Block ip Trap

How Open Standards Can Fill the EV Charging Station Gap

14 Feb 2021

By Megha Lakhchaura

A vast gap exists in the United States between the supply of EV charging stations and driver demand for them. The gap widens each day as more affordable EV models designed for mainstream drivers continue to arrive from a growing list of car manufacturers.

According to a 2019 Electric Power Research Institute report, nearly one million public charging ports will be needed by 2030 to support nearly 19 million EVs. (A charging station typically has one or two ports). Other studies project that far more EVs will soon be on U.S. roads. Yet currently, fewer than 100,000 public charging ports are available to drivers, and many impose limits on who can use them.

Businesses, municipalities, and other entities that purchase and install charging stations are helping to fill the charging station gap in order to accelerate society’s shift to a cleaner mobility future. Greater choice and flexibility in charging technology would make it easier for more locations to join the ranks of station owners — and expand the nation’s EV infrastructure — faster. Charging stations and software that are built on open standards can provide that choice and flexibility, giving potential owners the confidence they need to meet the rising demand for EV charging.

Europe shows the way

In Europe, openness and flexibility are cornerstones of EV charging infrastructure. Companies ensure that the charging stations and software they build will work with competing brands.

How do they do it? With Open Charge Point Protocol (OCPP). OCPP is an open-source communication protocol for charging stations and the software that runs on them. When stations and software are OCPP-compliant, they can talk to and work with each other, even if they’re created by different companies. 

In the U.S., some companies offer OCPP-compliant stations and software, but others use “closed systems,” in which their products talk only to each other.

Open systems make life easier for companies, cities, and other entities that purchase and operate charging stations. Open systems give station owners more choices, both when they are shopping for an EV charging setup and over the years, helping station owners protect their investment. 

President Joe Biden has called for 500,000 new EV charging stations; trend-setting states such as California, New York,and New Jersey are dedicating billions in rebates and tax credits for utilities and charging station owners. With such massive investments in the works, it is worthwhile to consider the merits of an EV infrastructure that is based on open standards.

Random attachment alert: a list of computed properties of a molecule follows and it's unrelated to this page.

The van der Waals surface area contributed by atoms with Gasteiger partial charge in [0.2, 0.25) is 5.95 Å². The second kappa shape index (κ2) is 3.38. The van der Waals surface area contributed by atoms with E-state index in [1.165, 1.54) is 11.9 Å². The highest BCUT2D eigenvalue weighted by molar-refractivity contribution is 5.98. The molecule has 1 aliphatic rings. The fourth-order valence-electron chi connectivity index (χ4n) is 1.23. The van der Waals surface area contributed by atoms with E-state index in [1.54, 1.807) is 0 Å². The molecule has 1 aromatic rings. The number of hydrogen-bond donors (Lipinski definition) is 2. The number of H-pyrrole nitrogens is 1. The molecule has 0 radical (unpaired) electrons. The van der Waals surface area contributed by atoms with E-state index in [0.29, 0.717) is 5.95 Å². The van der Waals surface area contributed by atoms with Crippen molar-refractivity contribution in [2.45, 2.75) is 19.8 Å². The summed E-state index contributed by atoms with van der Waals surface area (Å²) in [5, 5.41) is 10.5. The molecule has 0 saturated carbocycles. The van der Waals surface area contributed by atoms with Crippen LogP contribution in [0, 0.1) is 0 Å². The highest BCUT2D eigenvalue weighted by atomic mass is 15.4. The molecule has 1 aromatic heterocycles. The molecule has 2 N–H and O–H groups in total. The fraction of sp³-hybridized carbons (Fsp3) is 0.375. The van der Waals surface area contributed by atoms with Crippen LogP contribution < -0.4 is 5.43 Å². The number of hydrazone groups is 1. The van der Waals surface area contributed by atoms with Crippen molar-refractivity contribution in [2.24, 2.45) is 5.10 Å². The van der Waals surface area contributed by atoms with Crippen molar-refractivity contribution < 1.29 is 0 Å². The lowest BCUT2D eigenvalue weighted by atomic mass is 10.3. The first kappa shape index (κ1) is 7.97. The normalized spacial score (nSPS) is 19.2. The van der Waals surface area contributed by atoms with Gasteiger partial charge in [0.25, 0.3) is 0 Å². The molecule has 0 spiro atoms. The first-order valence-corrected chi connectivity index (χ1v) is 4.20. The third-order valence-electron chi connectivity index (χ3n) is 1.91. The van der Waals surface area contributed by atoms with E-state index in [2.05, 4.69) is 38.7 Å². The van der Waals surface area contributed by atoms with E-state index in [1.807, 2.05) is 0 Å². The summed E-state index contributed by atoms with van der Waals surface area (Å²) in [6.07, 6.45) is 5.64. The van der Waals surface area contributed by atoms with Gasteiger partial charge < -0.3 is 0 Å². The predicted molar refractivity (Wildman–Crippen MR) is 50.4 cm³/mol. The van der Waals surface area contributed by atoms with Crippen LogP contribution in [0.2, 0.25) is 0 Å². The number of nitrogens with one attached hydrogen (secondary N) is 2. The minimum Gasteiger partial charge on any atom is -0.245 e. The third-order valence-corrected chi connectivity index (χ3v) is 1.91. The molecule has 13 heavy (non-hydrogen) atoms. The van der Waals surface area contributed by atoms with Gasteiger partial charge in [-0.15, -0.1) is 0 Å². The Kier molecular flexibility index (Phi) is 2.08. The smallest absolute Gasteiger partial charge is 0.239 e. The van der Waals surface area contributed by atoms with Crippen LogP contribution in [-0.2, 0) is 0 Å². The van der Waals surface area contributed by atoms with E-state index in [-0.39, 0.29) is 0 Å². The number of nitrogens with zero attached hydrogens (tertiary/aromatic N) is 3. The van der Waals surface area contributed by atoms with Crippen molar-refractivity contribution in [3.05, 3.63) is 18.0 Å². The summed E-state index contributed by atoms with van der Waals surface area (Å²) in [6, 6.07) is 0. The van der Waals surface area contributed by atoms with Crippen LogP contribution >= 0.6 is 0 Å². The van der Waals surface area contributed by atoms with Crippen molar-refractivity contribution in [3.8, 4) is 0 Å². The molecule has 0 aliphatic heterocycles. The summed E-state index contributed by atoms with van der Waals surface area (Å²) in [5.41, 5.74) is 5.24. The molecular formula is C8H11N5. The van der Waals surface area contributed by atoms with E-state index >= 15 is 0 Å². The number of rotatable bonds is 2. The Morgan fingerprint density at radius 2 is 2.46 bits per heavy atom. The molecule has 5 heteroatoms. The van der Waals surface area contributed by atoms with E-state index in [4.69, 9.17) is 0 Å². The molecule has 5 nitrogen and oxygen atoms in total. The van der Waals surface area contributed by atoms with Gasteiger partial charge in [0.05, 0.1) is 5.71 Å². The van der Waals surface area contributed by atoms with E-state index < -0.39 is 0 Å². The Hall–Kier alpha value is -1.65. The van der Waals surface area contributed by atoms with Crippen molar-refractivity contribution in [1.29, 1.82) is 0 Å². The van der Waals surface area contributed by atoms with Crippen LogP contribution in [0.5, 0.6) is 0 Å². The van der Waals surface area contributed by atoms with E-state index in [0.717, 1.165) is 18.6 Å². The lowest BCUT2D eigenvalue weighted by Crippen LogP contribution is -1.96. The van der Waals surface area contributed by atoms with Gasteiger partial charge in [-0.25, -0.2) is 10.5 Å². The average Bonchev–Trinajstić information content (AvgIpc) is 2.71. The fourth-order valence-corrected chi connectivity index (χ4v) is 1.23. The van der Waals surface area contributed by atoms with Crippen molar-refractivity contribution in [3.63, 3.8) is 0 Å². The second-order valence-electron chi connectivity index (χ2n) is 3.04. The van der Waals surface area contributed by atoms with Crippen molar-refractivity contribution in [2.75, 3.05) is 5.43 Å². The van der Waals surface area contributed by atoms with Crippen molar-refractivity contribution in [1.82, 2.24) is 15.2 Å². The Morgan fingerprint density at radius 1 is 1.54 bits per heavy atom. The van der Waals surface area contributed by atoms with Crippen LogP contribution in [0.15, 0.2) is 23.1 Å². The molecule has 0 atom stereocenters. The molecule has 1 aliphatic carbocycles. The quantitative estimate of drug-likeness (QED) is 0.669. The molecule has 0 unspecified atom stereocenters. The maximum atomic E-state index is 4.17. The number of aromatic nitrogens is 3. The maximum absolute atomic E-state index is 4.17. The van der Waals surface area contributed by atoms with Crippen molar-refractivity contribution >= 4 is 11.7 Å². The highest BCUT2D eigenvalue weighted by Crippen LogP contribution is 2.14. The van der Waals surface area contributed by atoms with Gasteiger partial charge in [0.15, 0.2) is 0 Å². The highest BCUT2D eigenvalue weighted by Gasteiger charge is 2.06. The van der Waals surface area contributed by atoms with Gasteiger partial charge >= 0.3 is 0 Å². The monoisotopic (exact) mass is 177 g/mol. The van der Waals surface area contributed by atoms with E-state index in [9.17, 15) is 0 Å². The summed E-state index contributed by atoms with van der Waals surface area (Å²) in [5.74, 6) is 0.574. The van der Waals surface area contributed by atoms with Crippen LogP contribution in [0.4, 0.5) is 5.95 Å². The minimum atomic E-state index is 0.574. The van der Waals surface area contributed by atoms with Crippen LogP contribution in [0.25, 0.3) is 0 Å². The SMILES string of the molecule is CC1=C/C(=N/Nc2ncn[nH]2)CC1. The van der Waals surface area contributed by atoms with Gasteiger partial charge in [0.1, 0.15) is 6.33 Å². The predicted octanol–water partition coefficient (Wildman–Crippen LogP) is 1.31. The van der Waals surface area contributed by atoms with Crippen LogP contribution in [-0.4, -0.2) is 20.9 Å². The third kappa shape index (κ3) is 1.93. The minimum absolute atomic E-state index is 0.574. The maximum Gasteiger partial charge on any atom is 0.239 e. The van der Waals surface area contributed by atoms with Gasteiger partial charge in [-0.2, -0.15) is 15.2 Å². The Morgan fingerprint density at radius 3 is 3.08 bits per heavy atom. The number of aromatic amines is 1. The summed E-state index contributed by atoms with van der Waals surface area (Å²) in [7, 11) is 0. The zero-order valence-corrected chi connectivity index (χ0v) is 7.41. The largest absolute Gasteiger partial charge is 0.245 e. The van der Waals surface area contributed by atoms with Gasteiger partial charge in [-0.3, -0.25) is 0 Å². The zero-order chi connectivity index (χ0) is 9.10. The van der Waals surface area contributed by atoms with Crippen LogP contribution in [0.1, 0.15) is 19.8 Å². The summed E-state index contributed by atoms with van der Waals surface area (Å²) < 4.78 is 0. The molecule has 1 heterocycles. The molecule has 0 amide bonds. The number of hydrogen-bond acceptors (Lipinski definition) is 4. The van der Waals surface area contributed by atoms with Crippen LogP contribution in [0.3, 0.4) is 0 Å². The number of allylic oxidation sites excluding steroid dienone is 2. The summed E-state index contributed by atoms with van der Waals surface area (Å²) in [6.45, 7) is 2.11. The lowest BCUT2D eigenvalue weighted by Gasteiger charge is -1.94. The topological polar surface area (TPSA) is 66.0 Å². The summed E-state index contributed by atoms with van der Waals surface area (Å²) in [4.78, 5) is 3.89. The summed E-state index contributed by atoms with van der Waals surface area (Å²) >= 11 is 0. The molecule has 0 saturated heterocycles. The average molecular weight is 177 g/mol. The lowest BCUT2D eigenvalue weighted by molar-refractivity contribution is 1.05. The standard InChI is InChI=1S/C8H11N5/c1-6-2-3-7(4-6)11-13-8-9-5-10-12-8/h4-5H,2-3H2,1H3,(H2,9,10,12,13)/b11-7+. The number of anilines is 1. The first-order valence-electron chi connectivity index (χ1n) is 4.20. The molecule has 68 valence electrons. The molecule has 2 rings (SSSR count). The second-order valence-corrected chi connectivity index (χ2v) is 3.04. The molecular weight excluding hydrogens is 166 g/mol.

Benefits to charging station owners

When a location (shopping center, airport, or parking garage) buys one or more charging stations, that owner doesn't want to get locked into a closed-system setup that can use only one kind of software. Most owners’ software needs will change over time, with new products and features offered by competing vendors always just around the corner. 

Owners of charging stations that are built on open standards have the freedom to choose from a growing market of software providers, because their stations will work with multiple providers. These owners can put together a software/hardware combination and pricing that works best for them. Later, they can switch to a different software provider without needing to buy a new set of charging stations — and losing their initial investment. 

Open standards also ensure that station owners can keep pace with evolving technology. Open standards enable a charging station’s software to be continually upgraded with new capabilities, such as the ability for station owners to set custom charging fees, publish their stations on EV-charging maps, and gain real-time insights into their users’ charging behaviors.

Driving innovation

Another way open standards benefit station owners is by pushing EV charging software companies to constantly innovate and keep prices competitive.

When a customer owns charging stations that can work with software from multiple vendors, the customer is in the driver’s seat. This motivates vendors to keep coming up with new features and services that customers want while avoiding major price increases.

Charging stations and software built on open standards give potential station owners greater choice, flexibility, and confidence to buy and install EV charging stations in their communities. With each new charging station, the nation’s EV charging infrastructure expands — making it easier for drivers to switch from carbon-emitting gas-engine vehicles to electric ones, and speeding the shift to a cleaner mobility future. 

 

Megha Lakhchaura is Director of Policy and Utility Programs for EVBox Group in North America. EVBox Group empowers businesses to build a sustainable future by providing flexible and scalable electric vehicle charging solutions. With its extensive portfolio of EVBox charging stations, as well as scalable charging management software engineered by Everon, EVBox Group ensures that electric mobility is accessible to everyone. 

EVBox Group | http://www.evbox.com


Author: Megha Lakhchaura